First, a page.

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[applause] >> good morning. my name is tim and i'm research fellow at new america and lead the america's obscure initiatives. i would like to first of all point you to the showcase room that you will find outside of the be all invite you to browse later on throughout the day, and it's my great pleasure in addition to our first top of the speaker. when you look at the agenda in your brochure you will see that throughout the day we've sprinkled individual speakers in addition to traditional analysts. and the idea is that we want to have more people speak at this event and exposure to interesting ideas and research. so the presentations of these individual speakers will be quite short and i invite you to grab them throughout the day if you have further questions. with that i like to introduce you to -- who is an i.t.
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specialist with ics project and will talk about what is it like to be hacked for your beliefs? dlshad othman? [applause] >> good morning, everyone. it's a little bit of cold today, but, for what is it like to be hacked for your beliefs? i believe to contact nus is different than to get hacked in europe or in the middle east, especially nowadays. so we go through kind of like my personal story and why i'm here in the u.s. today. so backing 2011 i used to live in beautiful damascus and at that time the civil movement part at the beginning of 2011 and a lot of people they joined the civil movement when it was more peaceful.
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and also these people they were really aware about how our government is really strong regarding the civilians and the technology they had, and they still actually regarding civilians and all control for the internet and infrastructure. at the time the syrian government used to block all social networks, and only the people with a good background knowledge with knowledge of cybersecurity, they had access to the social networks because it was all blocked. in a movement in march 2011, the syrian government removed all blocks on the social network, and these people were like they needed to see what's going on. they joined a social network and it became really huge movement. it was good for the government because they were collecting information but it was not it was not only for collecting information but it was not only for social engineering perspective but it went more deep into cyberattacks.
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back to june 2011 in old damascus, i got a chance to meet one of the british journalist that came to film to film about the civil movement, shaun micheel to work for channel four, and he asked me actually if he can join me in training i used to do for activists employers back at that time. teach them exactly how to protect themselves online. he filmed that but there was kind of an agreement between us like okay i will allow you to film this but at the same time you have too i mean interceptor dead and let me teach out to interceptor data. you are here on a tourist visa and they can't just arrest you for any matter. i taught him how to encrypt is that and he's the liquor -- he's a filmmaker.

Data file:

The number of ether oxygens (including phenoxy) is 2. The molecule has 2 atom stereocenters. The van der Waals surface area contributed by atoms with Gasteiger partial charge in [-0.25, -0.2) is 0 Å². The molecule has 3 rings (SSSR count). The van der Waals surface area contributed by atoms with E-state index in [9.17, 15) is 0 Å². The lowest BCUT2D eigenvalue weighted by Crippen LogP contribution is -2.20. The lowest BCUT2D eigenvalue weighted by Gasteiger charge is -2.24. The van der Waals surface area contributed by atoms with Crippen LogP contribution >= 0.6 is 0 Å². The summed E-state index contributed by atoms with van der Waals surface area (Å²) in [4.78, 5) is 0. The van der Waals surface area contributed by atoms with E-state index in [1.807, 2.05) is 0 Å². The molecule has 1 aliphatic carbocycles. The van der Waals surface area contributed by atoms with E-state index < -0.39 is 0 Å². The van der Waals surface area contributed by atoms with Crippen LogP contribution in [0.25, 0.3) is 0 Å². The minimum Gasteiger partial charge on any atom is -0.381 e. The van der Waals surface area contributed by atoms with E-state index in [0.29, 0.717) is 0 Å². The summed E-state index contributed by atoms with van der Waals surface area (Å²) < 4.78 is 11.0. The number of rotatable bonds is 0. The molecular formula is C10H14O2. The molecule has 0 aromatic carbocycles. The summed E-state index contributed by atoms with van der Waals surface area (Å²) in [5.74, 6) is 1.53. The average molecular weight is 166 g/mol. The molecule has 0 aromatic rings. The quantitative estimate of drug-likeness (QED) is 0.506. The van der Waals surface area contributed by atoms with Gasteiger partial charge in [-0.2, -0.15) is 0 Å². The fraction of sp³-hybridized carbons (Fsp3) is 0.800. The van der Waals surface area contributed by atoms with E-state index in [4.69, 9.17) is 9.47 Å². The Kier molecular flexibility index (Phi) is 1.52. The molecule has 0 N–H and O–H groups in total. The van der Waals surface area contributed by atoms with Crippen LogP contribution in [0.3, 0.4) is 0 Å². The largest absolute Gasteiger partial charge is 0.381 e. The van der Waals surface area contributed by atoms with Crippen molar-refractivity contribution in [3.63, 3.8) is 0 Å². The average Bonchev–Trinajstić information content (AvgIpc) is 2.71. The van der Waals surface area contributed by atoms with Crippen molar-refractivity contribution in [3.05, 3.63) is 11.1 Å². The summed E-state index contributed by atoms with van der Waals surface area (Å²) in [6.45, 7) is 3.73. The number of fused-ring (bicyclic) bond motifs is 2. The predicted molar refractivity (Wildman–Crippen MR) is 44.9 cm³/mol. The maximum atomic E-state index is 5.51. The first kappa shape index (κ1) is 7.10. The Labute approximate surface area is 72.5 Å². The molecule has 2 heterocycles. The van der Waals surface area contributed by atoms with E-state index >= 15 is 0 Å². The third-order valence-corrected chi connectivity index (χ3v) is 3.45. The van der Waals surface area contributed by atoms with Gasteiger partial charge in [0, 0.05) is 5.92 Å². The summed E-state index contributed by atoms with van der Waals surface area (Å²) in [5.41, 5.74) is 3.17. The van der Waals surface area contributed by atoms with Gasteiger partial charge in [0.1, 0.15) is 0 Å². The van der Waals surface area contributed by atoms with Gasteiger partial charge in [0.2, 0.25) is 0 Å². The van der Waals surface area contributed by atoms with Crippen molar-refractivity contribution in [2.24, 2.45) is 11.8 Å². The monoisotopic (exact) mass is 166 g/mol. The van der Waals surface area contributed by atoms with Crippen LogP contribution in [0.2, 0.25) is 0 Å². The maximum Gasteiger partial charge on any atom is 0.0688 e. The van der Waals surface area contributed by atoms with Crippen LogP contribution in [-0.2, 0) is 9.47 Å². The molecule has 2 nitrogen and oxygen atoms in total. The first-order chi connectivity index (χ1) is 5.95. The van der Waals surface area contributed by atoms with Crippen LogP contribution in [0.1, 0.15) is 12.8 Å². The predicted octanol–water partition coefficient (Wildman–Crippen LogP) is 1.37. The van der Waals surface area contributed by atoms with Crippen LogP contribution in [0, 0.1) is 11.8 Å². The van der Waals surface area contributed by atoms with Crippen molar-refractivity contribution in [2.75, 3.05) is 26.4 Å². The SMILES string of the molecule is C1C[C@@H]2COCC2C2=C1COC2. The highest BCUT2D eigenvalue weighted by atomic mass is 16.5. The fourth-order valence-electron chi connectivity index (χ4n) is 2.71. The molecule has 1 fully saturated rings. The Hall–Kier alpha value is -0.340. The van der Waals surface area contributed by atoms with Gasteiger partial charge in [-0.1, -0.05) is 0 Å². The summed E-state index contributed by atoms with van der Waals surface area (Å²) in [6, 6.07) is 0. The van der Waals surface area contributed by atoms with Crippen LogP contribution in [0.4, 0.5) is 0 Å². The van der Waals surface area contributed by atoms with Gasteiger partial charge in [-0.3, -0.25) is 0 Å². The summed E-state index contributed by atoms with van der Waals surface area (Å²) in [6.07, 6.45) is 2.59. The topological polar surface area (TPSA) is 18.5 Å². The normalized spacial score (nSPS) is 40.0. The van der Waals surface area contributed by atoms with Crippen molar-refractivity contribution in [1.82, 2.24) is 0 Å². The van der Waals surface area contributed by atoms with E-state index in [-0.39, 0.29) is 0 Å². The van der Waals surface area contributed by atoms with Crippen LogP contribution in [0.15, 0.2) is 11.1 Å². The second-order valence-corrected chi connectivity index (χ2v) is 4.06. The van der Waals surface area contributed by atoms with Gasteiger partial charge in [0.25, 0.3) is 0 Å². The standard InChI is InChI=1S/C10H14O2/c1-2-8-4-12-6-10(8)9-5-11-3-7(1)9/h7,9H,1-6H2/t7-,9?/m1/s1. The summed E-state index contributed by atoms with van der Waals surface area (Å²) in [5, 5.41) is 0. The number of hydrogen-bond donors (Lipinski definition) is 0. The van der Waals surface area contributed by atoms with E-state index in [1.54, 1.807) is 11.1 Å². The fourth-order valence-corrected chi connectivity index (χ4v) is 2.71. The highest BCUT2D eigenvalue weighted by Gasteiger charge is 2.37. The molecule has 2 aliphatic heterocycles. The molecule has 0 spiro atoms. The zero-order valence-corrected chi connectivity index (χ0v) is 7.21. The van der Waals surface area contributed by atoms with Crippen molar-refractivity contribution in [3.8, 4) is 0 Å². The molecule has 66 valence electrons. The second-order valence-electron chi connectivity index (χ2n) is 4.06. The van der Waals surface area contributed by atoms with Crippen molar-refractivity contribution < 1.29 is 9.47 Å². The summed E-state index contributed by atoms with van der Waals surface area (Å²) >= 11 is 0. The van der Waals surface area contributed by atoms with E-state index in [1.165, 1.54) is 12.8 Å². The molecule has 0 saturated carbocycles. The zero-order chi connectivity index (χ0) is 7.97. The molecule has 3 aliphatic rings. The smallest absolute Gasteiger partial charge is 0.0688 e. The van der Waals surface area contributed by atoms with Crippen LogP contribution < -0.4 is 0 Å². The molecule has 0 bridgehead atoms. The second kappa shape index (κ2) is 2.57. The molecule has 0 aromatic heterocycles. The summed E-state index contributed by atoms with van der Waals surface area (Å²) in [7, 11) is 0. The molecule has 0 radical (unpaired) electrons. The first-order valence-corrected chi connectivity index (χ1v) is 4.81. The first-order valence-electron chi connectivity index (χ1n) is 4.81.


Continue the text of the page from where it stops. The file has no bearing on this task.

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a lot of people, a lot of very important -- october 18 it was 1 a.m. at night. i received a message from a mutual friend and he was assisting sean that sean mcallister got arrested and i would have to go hide myself because they arrested a lot of people that they worked with and they got his storages, his backups. i asked him data was encrypted they got access to the video? yes, the cut taxes to be. actually he did not encrypt anything but it was kind of like underestimating the power of government back at that time. in a very famous official in damascus he was have a conversation with other guys and both of them got arrested. he is still in jail until today. he was arrested for three months and they released her and they removed her from the country because she's not syrian.
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if you're talking that cybersecurity for activists, actually it is important to know that technology date is really helping. technology is playing two roles and there are very to the important rules to it is connecting people to the other side a lot of technologies that they are helping governments to accept information. i believe now in the new modern movement governments get access more to the information than before. a lot of companies, blue coat which is a u.s.a. company, i mean, it was the main provider for technology for the syrian government, which allowed the government to get access, even to know the encrypted data that we were transferring between, transferring in surrey. for example, a very simple face recognition technology that facebook users, imagine that technology are actually in the